Many organizations struggle with branding. Instead of looking to customers, potential customers as well as the other stakeholders, often the decision makers will survey their friends and family to make a decision. I guess asking the residents (and everyone else!) to vote is better than making a decision in a total vacuum.
How do you think they could have improved the outcome of their branding?
What makes a “BEST BRAND”? Trust? Consistency? Simplicity of Purpose? Niche? Money?
Here are 5 links to brand ranking articles, lists and websites that I find have interesting branding insights:
- The Interbrand Survey has a list of the best global brands of 2008 from September 2008
- BusinessWeek offers their view of the Best Global Brands response to the recession… although this report is from September 2008. These brands are ranked based on the proportion of income as a result from the brand, role of the brand in how people choose and how strong the brand is.
- For a look at brand logos over the years, check the link to logos on the best brands of the world website. I love that it has many of the logo variations over the years from different brands.
- Forbes photo list of top Strongest Automobile brandsÂ in the US. An excerpt from their March 11, 2009 article called America’s Strongest Automakers:
“I say ‘Toyota,’ and you say ‘reliability’. I say ‘BMW,’ and you say ‘engineering’. I say ‘General Motors,’ and people go ‘uh?’ And that ‘uh?’ That’s the sound of a brand dying.”
That lack of niche is definitely a branding problem, although I found they also listed Chevrolet among the top 10 auto brands. Forgive me, but isn’t that a GM brand? Does GM market any car as a GM car or are they all their own brand. I can say Toyota Camry, Honda Accord… but I don’t say GM Chevy or GM Saturn. Chevy and Saturn are their own brands, right?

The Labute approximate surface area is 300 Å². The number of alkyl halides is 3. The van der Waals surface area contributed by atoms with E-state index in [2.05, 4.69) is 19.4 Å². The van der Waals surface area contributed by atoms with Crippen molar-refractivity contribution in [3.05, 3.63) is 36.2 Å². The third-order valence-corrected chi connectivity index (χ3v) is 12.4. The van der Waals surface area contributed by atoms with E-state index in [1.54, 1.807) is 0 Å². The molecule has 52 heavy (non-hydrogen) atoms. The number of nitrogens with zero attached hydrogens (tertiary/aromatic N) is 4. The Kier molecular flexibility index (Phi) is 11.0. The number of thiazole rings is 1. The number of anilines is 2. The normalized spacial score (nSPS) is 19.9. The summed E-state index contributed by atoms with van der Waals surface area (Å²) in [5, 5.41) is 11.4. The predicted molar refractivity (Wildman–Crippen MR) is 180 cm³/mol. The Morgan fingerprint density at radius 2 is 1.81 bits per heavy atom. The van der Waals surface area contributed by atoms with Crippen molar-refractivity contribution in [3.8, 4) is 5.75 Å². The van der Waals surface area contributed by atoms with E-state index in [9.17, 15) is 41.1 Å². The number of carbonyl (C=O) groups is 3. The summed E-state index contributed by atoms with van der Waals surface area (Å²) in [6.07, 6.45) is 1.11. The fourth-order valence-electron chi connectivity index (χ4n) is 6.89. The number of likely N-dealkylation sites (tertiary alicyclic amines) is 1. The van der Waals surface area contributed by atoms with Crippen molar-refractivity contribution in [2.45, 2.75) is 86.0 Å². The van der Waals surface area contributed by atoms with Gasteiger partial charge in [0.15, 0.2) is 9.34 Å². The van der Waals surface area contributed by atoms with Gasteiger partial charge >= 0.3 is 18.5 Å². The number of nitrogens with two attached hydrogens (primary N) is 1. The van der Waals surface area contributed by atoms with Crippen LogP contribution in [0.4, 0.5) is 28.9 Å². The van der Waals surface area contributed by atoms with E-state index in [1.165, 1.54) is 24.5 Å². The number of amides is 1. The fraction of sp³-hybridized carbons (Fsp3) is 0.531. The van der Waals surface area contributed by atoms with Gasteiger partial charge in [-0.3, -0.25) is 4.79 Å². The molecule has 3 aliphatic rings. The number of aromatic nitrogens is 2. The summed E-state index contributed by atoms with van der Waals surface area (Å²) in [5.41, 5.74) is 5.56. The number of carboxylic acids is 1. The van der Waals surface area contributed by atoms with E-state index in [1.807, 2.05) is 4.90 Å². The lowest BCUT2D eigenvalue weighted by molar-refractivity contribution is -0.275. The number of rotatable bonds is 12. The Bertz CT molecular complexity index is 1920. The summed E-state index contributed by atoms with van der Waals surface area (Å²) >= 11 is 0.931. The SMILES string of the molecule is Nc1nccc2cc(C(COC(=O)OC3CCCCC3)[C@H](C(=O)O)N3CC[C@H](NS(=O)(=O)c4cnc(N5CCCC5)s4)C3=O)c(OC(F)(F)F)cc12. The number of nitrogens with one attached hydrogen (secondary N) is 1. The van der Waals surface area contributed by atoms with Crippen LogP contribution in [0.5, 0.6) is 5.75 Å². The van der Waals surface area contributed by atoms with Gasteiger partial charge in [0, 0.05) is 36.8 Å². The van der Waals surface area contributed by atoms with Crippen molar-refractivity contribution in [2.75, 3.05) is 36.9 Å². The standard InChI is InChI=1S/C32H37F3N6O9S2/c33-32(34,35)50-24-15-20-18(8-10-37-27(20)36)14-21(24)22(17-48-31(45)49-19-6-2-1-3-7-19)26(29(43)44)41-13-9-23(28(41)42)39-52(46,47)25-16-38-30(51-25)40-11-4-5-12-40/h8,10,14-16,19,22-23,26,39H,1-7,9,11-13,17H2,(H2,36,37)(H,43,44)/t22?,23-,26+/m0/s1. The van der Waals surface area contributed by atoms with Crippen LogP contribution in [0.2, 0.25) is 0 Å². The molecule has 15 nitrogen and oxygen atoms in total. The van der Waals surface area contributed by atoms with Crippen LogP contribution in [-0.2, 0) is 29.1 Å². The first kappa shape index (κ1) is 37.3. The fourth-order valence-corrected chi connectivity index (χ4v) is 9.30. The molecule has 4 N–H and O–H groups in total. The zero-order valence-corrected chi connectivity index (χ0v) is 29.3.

I’d appreciate your thoughts.
When should you rebrand your company? Here are times when my company has been asked to lead the rebranding effort:
- The company was sold
- The company was getting ready to be sold
- there was a significant change in management
- Focus was shifted to a new product line or service
- The sales channel shifted to a different way of interacting with customers
Rebranding is more than just updating a logo, refreshing a website or reprinting a new sell sheet. It may involve a new potential customer list, a new system for providing estimates, and should include a system for tracking and analyzing sales results. One recent successful rebrand is Key. They have been able to show their aspirations to keep growing as a result.
Rebranding means answering these questions first:
- Who is our target market?
- Why should they care?
- What is our unique competitive advantage?
- How should we tell our story?
- What’s the best way to contact them?
Businesses evolve over time, but sometimes the branding and marketing efforts have to play catch up. Does your business still have the old outdated tagline in materials that was “before ______”. Maybe it is time to look at rebranding your marketing efforts. While a new logo isn’t the whole picture of a rebrand, having a new logo isn’t a bad thing, hiring logo design services wasn’t a bad idea!
More Rebranding Articles:
Keep a Fresh Face on your Branding
Rebranding a Chrysler into a Nissan? Or more likely a Nissan into a Chrysler!
Are You Rebranding? or Just Updating Your Look?
Rebranding to help Marketing the Message
Rebranding: Fast, Faster, Fastest